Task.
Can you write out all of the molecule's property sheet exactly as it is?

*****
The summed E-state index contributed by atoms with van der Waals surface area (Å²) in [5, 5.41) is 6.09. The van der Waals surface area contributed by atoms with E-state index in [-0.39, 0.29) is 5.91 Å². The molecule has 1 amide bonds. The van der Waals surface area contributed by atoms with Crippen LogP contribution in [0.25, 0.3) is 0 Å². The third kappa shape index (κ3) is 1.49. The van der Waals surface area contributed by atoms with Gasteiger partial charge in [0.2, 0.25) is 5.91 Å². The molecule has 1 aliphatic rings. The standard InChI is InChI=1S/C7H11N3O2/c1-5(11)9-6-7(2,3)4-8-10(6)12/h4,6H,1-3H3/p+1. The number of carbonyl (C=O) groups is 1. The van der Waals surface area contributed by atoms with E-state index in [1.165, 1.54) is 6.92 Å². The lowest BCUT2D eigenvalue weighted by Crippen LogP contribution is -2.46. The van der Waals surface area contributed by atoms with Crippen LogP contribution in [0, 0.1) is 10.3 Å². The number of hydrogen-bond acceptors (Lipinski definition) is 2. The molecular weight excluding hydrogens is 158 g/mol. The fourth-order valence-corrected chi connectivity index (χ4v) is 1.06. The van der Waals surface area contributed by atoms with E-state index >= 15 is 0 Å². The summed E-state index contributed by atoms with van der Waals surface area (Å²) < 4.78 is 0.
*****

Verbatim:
The summed E-state index contributed by atoms with van der Waals surface area (Å²) in [5, 5.41) is 6.09. The van der Waals surface area contributed by atoms with E-state index in [-0.39, 0.29) is 5.91 Å². The molecule has 1 amide bonds. The van der Waals surface area contributed by atoms with Crippen LogP contribution in [0.25, 0.3) is 0 Å². The third kappa shape index (κ3) is 1.49. The van der Waals surface area contributed by atoms with Gasteiger partial charge in [0.2, 0.25) is 5.91 Å². The molecule has 1 aliphatic rings. The standard InChI is InChI=1S/C7H11N3O2/c1-5(11)9-6-7(2,3)4-8-10(6)12/h4,6H,1-3H3/p+1. The number of carbonyl (C=O) groups is 1. The van der Waals surface area contributed by atoms with E-state index in [1.165, 1.54) is 6.92 Å². The lowest BCUT2D eigenvalue weighted by Crippen LogP contribution is -2.46. The van der Waals surface area contributed by atoms with Crippen LogP contribution in [0, 0.1) is 10.3 Å². The number of hydrogen-bond acceptors (Lipinski definition) is 2. The molecular weight excluding hydrogens is 158 g/mol. The fourth-order valence-corrected chi connectivity index (χ4v) is 1.06. The van der Waals surface area contributed by atoms with E-state index >= 15 is 0 Å². The summed E-state index contributed by atoms with van der Waals surface area (Å²) < 4.78 is 0.